My task is to explain, why molecule A reacts in a SN1-reaction faster than molecule B.enter image description here (I would do this by comparing their potential energy diagrams)

My idea is to have a closer look at the reaction mechanism at first:enter image description here

enter image description here

TS1 is here the intermediate with the carbo-cation. That's the step, where the reaction is slow, where one needs a lot of energy to remove the Bromine. Maybe I guess one does not need this lot of energy in molecule A compared to B because the Bromine is in the background (trans- isomer) there and not in the foreground? Furthermore, in SN1 reactions the reaction rate is determined by the substrate (the first step). So, the activation energy of molecule A is smaller then the activation energy needed in B and that's the reason, why the reaction ist faster?


An interesting question is how (or if) one really knows if both reactions proceed via bonafide SN1 type mechanism. Under the assumption that both reactions proceed via bonafide SN1 mechanism, we must infer that the carbocation (carbenium ion) intermediate 1 in both cases must be the same. While the previous answer correctly assumes that this intermediate may be described well as planar (at the carbon centre), the attack by water is the faster step and hence should not affect the overall rate of the reaction. Since both A and B must proceed through the same intermediate, (although not rate determining!), both must react at the same rate with the incoming nucleophile.

A better explanation can be deduced by looking at the most preferred conformations in the two starting materials. These are designated 2 and 3 below, for A and B respectively. In both cases, the bulky tertiary butyl group will likely prefer to be sat at an equatorial position to minimise 1,3 diaxial interactions. Once tertiary butyl group is "locked" at the equatorial position, we have to place the bromine axially (up) in A (2), and equatorially (down) in B (3).It is possible to argue (although still very qualitative and hand-wavy) that 3 is likely more stable than 2, since both groups are equatorial in 3.

Now, the rate of a reaction depends on the activation free energy barrier, which is the difference between the free energy of the reactant and that of the transition state. At this stage, without computation it is impossible to predict which transition state will be at a higher or lower energy. However, speculatively, to a first approximation the energies of the transition states would be very similar. Under this assumption, the activation energy barrier for A (higher energy conformation) should be less than that for B, which should explain the observed reaction rates.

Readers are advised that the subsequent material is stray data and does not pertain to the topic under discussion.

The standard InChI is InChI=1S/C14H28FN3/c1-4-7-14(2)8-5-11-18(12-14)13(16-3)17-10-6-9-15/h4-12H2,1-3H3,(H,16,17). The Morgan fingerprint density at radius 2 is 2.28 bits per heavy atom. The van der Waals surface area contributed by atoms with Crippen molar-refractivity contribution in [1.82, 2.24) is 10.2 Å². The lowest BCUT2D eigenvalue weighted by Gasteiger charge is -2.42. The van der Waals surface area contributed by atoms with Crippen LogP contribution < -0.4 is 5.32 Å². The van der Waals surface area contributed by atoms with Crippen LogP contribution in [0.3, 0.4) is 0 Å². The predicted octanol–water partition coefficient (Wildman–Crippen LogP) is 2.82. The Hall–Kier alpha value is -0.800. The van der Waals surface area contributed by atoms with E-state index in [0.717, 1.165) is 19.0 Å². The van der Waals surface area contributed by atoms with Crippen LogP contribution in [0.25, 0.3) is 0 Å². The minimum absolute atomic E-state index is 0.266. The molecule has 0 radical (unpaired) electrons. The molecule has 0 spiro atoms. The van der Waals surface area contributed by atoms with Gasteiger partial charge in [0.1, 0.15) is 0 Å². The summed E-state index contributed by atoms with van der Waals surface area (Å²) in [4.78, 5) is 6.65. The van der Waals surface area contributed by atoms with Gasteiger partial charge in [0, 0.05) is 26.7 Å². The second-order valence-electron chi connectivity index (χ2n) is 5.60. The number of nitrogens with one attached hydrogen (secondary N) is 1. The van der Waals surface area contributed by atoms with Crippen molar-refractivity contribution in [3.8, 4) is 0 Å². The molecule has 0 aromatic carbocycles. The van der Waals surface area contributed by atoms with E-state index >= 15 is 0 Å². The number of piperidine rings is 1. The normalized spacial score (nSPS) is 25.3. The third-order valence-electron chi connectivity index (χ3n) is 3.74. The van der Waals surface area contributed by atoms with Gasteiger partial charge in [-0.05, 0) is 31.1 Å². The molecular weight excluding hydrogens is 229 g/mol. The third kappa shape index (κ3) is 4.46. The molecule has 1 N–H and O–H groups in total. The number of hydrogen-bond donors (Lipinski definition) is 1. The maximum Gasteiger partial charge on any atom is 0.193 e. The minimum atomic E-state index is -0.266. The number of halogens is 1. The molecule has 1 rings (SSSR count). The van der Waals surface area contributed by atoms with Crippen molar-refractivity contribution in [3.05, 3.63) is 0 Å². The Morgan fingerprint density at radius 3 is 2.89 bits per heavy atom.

Having said that, I would not necessarily think that energy diagrams are the best way to explain this difference in reactivity, or indeed if there is a single, simple explanation.

Proposed plausible potential energy diagram

  • $\begingroup$ Note: I have not shown the subsequent transition states and the intermediates in my energy diagrams, since these will not be rate determining, and hence irrelevant to the question (about rates). $\endgroup$ – Zachr May 25 at 23:55
  • $\begingroup$ At this level of abstraction it probably is fair to speak of a rate determining step, as it is (given that it actually is SN1) probably an elementary step. In more complex reactions this approximation will break down. A particular example for this is a Diels-Alder reaction with buta-1,3-diene, where the trans conformation is lower in energy. Only the cis conformation is viable for the TS though. The rate will therefore be determined through the energy span between trans and the TS. In any case, your analysis is good and should hold for this level of abstraction. ↑ $\endgroup$ – Martin - マーチン Jun 25 at 9:03

I would rather not solve this by comparing potential energy values.

Instead there is another theoretical way of doing so.

When SN₁ happens, either the attacking reagent( In this case water) can attack from above or below the planar carbocation.

In the first case, Br⁻ leaves from above, and now water can easily attack from below.

In the second case, Br⁻ leaves from below, and water has to attack from above(to avoid steric repulsions between the exiting Br⁻ and attacking water), but now there are steric repulsions between C(Me)₃ group and the attacking water, leading to a reduced SN₁ rate as compared to the first case.

  • $\begingroup$ But if you would solve it by comparing potential energy values how would it look like then? Like I did above? $\endgroup$ – Chemistryisfunny May 22 at 19:20
  • $\begingroup$ You are just speculating about the energies required. You don't know it for sure unless an experiment is conducted. Therefore, a potential energy diagram cannot be plotted. $\endgroup$ – user226375 May 23 at 4:17
  • $\begingroup$ @user226375: Your explanation that considers from which side the nucleophile (water) attacks, would be more suited if OP described the reaction as SN2. See answer below for details. $\endgroup$ – Zachr May 25 at 23:58

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